09 Oct 2020

What will define the digital factory?

Wireless technologies will help manufacturing plants tap into the value of the data they collect. For many use cases, existing technologies offer a perfect starting point.

wireless manufacturing

Our manufacturing industry is moving to a stage where automation no longer relies solely on programmable logic controllers, but is supplemented by more sophisticated and complex cyber-physical systems with far greater connectivity to sensors and other component parts. The advent of Industry 4.0 brings smart automation, which uses data captured from a multitude of distributed IoT sensor nodes in conjunction with the latest cloud-based services.
Optimizing every aspect of the manufacturing process will help boost productivity levels, reduce wastage, and curb operational expenditure. Alongside that, predictive maintenance maximizes uptime and avoids unplanned and costly shutdowns. Wireless communication technology is set to play a significant role in this digital transformation; however, the choice of which protocol to use will depend on the application requirements.

Leveraging the full value of data

Breaking down silos brings closer integration of the operational elements within a business. Access to the data sets compiled will help with asset management, ensure full use of all available resources, and better organize logistical activities. It will be possible to make the manufacturing site’s systems more responsive to potential issues that arise through such data.

Having correct and timely information will also assure the continued safety of the workforce situated there. From a diagnostic/analytical perspective, this data will show trends or patterns within the facility – some good, others bad. A minor process alteration, for example, may help improve yields, enhance the end-product quality, or extend the working lifespan of production equipment.

The benefits of wireless

Acquiring this data through wireless connectivity is much more attractive than taking a wireline approach. It is easier and cheaper to deploy, has greater implementation flexibility, and can be scaled up as required. Based on ABI Research analysis, Figure 1 gives details on the wireless technology being incorporated into IoT nodes. For the next few years, the predominant technologies will be cellular IoT, Bluetooth, and Wi-Fi. However, in about 4-5 years, 5G SA and uRLLC will start to gain traction.


Deployed IoT connections_ABI

Figure 1: Number of deployed IoT connections [Source ABI Research].

Standards set to drive Industry 4.0

Wi-Fi 6 (802.11ax) - Expected to displace 802.11ac, which only utilizes the 5 GHz frequency band, Wi-Fi 6 additionally makes use of 2.4 GHz. In North America, the FCC will also open up the 6 GHz band, with Europe intending to follow this tactic too. Thanks to OFDMA technology, Wi-Fi 6 can support communication with a far greater number of connected nodes and deliver much faster data throughput (due to MU-MIMO).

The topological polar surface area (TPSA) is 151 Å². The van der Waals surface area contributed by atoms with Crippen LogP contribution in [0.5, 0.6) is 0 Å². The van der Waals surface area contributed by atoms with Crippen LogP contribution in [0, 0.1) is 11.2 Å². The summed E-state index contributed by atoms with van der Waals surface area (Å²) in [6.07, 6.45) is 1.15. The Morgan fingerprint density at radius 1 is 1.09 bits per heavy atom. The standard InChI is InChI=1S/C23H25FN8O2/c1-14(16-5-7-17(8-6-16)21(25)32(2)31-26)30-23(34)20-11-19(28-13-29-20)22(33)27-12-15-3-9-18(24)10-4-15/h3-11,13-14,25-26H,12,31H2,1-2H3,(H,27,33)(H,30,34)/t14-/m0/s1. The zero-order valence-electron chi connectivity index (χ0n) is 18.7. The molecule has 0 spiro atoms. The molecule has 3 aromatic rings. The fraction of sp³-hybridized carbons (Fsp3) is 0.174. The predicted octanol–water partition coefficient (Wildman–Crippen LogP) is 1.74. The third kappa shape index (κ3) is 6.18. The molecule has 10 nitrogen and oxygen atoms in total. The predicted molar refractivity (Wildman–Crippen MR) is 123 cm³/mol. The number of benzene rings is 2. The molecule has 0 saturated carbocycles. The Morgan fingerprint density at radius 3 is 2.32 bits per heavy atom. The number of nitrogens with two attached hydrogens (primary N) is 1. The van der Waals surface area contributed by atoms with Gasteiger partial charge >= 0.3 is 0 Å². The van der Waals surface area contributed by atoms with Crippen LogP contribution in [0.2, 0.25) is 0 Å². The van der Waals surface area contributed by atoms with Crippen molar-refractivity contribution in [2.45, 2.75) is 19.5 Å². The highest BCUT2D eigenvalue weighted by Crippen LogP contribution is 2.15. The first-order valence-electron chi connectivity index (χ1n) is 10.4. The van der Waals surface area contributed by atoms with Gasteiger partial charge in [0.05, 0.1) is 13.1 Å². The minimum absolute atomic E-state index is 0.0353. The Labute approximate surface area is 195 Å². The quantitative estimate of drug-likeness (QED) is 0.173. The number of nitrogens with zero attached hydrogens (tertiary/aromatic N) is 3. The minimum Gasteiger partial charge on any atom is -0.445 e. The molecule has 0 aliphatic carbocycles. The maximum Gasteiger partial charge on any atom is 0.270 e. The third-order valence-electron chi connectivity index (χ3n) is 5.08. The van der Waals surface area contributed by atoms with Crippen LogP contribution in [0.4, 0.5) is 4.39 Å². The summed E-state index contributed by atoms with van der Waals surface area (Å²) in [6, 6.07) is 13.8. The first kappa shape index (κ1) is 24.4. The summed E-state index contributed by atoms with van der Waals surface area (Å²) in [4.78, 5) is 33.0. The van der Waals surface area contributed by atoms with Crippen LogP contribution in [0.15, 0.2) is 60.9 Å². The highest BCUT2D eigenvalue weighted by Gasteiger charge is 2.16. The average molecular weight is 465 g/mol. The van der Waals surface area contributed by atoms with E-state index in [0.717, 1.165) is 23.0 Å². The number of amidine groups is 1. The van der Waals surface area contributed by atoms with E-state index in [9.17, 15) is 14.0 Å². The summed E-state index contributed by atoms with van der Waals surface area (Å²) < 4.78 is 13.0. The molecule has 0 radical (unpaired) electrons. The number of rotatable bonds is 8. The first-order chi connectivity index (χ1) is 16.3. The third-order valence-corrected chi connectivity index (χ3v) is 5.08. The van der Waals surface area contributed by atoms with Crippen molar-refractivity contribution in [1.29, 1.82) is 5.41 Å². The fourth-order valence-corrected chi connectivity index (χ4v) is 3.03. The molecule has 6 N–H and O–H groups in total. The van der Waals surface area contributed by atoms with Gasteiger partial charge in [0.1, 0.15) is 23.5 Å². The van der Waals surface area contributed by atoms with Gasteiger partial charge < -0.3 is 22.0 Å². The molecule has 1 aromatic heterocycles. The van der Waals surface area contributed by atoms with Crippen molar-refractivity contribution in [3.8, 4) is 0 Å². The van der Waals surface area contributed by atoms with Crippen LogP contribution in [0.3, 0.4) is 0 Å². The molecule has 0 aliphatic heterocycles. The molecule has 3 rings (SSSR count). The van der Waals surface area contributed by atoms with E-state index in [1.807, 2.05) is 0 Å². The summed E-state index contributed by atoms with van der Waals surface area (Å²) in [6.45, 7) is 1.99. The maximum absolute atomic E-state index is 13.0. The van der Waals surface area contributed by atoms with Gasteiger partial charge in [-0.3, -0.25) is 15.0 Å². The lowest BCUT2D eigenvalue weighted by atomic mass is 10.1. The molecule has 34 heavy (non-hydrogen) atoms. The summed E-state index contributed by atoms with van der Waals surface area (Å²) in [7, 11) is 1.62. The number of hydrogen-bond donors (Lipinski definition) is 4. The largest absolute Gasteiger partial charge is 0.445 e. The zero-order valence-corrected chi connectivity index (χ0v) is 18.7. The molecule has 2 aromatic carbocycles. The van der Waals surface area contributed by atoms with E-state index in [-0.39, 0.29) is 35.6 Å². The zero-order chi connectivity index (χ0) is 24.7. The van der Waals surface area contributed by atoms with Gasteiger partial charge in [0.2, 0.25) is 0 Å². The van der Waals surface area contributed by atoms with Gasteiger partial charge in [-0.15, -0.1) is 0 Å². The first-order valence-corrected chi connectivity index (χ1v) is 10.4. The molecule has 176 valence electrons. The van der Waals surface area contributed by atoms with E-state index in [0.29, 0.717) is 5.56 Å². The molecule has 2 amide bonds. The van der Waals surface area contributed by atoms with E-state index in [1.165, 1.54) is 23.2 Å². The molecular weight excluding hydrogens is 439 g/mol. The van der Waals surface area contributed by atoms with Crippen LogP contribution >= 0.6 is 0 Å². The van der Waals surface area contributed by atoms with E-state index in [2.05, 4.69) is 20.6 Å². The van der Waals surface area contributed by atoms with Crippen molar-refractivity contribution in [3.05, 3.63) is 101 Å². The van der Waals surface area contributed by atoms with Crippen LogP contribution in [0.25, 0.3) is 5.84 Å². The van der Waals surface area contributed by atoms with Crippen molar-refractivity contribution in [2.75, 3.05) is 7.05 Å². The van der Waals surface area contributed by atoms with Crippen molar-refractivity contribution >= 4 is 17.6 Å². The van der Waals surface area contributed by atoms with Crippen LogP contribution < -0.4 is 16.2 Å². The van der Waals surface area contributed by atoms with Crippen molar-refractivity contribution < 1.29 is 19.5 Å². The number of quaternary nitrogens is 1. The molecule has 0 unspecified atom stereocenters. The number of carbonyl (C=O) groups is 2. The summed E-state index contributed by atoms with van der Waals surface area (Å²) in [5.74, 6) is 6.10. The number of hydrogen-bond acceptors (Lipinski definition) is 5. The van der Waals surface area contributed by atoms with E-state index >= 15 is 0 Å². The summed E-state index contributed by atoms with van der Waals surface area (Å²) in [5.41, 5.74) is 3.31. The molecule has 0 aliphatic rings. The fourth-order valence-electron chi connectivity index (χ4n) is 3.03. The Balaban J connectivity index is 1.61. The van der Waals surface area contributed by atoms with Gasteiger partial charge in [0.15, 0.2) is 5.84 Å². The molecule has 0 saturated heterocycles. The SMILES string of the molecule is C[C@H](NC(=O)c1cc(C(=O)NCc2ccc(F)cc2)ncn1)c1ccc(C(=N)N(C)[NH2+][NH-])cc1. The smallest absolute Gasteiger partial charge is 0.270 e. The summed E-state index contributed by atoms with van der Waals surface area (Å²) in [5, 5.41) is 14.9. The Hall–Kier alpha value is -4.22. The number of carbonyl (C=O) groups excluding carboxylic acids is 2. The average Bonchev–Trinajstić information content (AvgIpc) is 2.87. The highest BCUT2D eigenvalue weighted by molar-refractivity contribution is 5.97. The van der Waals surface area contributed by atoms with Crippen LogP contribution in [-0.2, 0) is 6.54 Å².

Bluetooth 5 – Bringing a significant increase in data rate and transmission range compared to previous generations, Bluetooth 5 consumes much less power per bit. It can support certain location-based services, which could be of interest in an industrial IoT context – with the introduction of the Bluetooth 5.1 specification allowing the determination of direction. As a consequence, angle of arrival and angle of departure data can be made use of.   
5G – Today’s cellular IoT is based on 4G protocols, such as NB-IoT and LTE-M. 5G new radio (NR) promises greater network capacity and elevated data rates, and support for ultra-low (sub-1-millisecond) latency operation. The resulting improvement in industrial automation infrastructure responsiveness, generally through private networks implementations, will be of enormous value. It will enable better control of robotics and automated guided vehicles from remote locations.

With the advent of 5G, there will also be scope to ramp up the number of connected nodes within a given area, diminishing the power consumed by individual nodes. Nevertheless, there will still be a place for NB-IoT and LTE-M to contribute to tomorrow's manufacturing facilities for applications that do not require such high performance or where cost is a concern. Waiting for 5G to arrive before embarking on smart factory implementations is not an advisable tactic to follow for predictive maintenance and remote monitoring use cases.

Start your journey today

Leveraging IoT today, manufacturers will still be able to gain significant competitive advantages. Many of the key use cases can be addressed by wireless technologies that are already available with the more advanced technologies needed for ultra-reliable and deterministic operation coming soon.

Deployed wireless hardware must offer ongoing operational longevity (as IoT nodes may be situated in difficult to reach locations). Therefore, both reliability and efficient battery use are critical. In many use cases, they will need to support decade-long operation. Out-of-the-box solutions that are simple to implement and subsequently configure will be the most attractive, as will ones that offer ease of integration with the leading cloud service providers’ technologies. Backward compatibility will also be of value.

Also of prime importance is the security and protection of the transmitted data from malicious third parties. There should also be fully effective anti-cloning mechanisms in place. Via platforms like SARA-R5 and SARA-R4, LARA, ANNA, NINA and JODY, u-blox offers a broad portfolio of solutions to meet both current and future IoT demands.
Watch our informative webinar ‘Next-Generation Wireless Connectivity for Industry 4.0’:




Ludger Boeggering

Senior Principal Application Marketing EMEA, Energy and Industry 4.0, u-blox


Pelle Svensson

Market Development Manager, Product Center Short Range Radio, u-blox

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